FIG. 9 shows a (111) X-ray diffraction pole figure of the biaxially textured alloy substrate. As can be seen, only four peaks are evident. Each peak refers to one of four crystallographically similar orientations corresponding to {100}<100>, such that the (100) plane is parallel to the surface of the tape and <100> direction is aligned along the long axis of the tape. FIG. 10 shows a phi-scan of the [111] reflection showing the degree of in-plane texture. The FWHM of the tape determined by fitting a gaussian curve to the data is ˜8.68°. FIG. 11 shows the rocking curve or the out-of-plane texture as measured by scanning the [200] reflection of the substrate. FIG. 11 is a rocking curve with the sample being rocked in the rolling direction and shows a FWHM of 5.83°. FIG. 12 is a rocking curve with the sample being rocked about the rolling direction and shows a FWHM of 9.82°. This is truly a single orientation texture with all crystallographic axis being aligned in all directions within 8-10°. Alloys made by procedures other than what is described above result in secondary recrystallization at 1200° C.

EXAMPLE IV

Begin with a mixture of 87 at % Nickel powder (99.99% purity) and 13% Chromium powder. Mix and compact at appropriate pressures into a rod or billet. Then heat treat at 900° C. for 2 hr. The grain size at the end of heat treatment is less than 50 □m. Deform, by rolling, to a degree greater than 90% total deformation, preferably using 10% reduction per pass and by reversing the rolling direction during each subsequent pass. Anneal at about 1400° C. for about 60 minutes to produce a sharp biaxial texture. Annealing is performed in flowing 4% H2 in Ar.

FIG. 13 shows a (111) X-ray diffraction pole figure of the biaxially textured alloy substrate. As can be seen, only four peaks are evident. Each peak refers to one of four crystallographically similar orientations corresponding to {100}<100>, such that the (100) plane is parallel to the surface of the tape and <100> direction is aligned along the long axis of the tape. FIG. 14 shows a phi-scan of the [111] reflection showing the degree of in-plane texture. The FWHM of the tape determined by fitting a gaussian curve to the data is ˜6.1°. FIG. 15 shows the rocking curve or the out-of-plane texture as measured by scanning the [200] reflection of the substrate FIG. 15 is a rocking curve with the sample being rocked in the rolling direction and shows a FWHM of 4.5°. FIG. 16 is a rocking curve with the sample being rocked about the rolling direction and shows a FWHM of 7.3°. This is truly a single orientation texture with all crystallographic axis being aligned in all directions within 6-7°. Alloys made by procedures other than the what is described above result in secondary recrystallization at temperatures much below 1400° C. and do not result in single orientation cube texture as shown in the pole figure of FIG. 13.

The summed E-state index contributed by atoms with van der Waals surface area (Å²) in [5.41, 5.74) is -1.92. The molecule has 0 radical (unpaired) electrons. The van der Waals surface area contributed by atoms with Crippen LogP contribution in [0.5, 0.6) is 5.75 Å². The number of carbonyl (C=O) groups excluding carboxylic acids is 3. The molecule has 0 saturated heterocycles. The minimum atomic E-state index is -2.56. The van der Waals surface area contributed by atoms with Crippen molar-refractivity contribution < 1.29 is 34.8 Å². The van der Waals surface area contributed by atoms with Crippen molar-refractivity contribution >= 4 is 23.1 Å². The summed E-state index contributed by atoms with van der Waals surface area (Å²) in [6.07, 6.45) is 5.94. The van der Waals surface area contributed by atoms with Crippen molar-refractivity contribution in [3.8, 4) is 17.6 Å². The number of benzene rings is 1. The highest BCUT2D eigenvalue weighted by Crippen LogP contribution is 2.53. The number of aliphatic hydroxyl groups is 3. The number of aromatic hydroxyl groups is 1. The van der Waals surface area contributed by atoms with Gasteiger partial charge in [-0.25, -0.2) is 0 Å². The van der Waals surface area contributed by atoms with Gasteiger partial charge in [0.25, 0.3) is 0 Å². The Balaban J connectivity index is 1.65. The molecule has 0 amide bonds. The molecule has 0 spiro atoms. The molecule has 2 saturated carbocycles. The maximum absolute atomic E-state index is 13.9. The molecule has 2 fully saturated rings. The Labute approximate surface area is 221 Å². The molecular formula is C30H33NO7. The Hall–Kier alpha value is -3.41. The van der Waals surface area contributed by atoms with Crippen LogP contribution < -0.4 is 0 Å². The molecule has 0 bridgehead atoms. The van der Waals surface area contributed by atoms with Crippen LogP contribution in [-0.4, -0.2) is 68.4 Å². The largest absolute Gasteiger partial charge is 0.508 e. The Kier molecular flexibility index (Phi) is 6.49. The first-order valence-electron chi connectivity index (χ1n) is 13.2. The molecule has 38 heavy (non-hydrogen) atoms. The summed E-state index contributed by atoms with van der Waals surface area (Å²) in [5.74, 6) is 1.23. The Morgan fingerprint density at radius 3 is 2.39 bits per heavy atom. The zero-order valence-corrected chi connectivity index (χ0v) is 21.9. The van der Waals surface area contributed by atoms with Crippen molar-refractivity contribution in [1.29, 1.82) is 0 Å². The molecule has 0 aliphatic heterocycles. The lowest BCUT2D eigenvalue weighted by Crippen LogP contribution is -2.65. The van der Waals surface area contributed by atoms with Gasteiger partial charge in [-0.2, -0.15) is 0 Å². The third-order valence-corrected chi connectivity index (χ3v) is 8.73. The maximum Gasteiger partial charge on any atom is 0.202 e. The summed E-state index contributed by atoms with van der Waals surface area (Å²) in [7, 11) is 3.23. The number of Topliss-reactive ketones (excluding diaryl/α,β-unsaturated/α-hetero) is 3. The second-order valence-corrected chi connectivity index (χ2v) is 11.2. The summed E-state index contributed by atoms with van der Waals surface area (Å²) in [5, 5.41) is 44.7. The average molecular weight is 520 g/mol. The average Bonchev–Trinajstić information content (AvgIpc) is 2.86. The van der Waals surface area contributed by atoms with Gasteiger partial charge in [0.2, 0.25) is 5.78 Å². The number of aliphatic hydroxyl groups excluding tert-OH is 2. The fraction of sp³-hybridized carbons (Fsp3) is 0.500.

Similar experiments can be performed with binary alloys of Ni—Cu, Ni—V, Ni—Mo, Ni—Al, and with ternary alloys of Ni—Cr—Al, Ni—W—Al, Ni—V—Al, Ni—Mo—Al, Ni—Cu—Al. Similar results are also expected for 100% Ag and Ag alloys such Ag—Cu, Ag—Pd.

Procedures and Examples to Obtain Biaxially-Textured Alloys with a Distribution of Ceramic Particles for Mechanical Strengthening

Conventional wisdom and numerous experimental results indicate that hard, ceramic particles are introduced or dispersed within a metal or alloy it results in significant mechanical strengthening. This arises primarily due to enhanced defect or dislocation generation should this material be deformed. Conventional wisdom and prior experimental results also indicate because of the presence of such hard, ceramic particles, and the enhanced defect generation locally at these particles, the deformation is very inhomogeneous. Inhomogeneous deformation essentially prevents the formation of any sharp crystallographic texture. Hence, conventional wisdom and prior experimental results show that the presence of even a very small concentration of ceramic particles result in little texture formation even in high purity FCC metals such as Cu and Ni. Here we provide a method where ceramic particles can be introduced in a homogeneous fashion to obtain mechanical strengthening of the substrate, and still obtain a high degree of biaxial texture. The key is to have a particle size of less than 1 μm and uniform distribution of the ceramic particles in the final preform, prior to the final rolling to obtain biaxial texture.

EXAMPLE V

Begin with a mixture of 0.03 at % Mg and remaining Ni powder. Mix and compact at appropriate pressures into a rod or billet. Then heat treat at 900° C. for 2 hr. During this thermomechanical processing all the Mg is converted to MgO and it is dispersed in a fine and homogeneous manner throughout the preform. The grain size at the end of heat treatment is less than 50 □m. Deform, by rolling, to a degree greater than 90% total deformation, preferably using 10% reduction per pass and by reversing the rolling direction during each subsequent pass. Anneal at about 1200° C. for about 60 minutes to produce a sharp biaxial texture. Annealing is performed in flowing 4%H2 in Ar.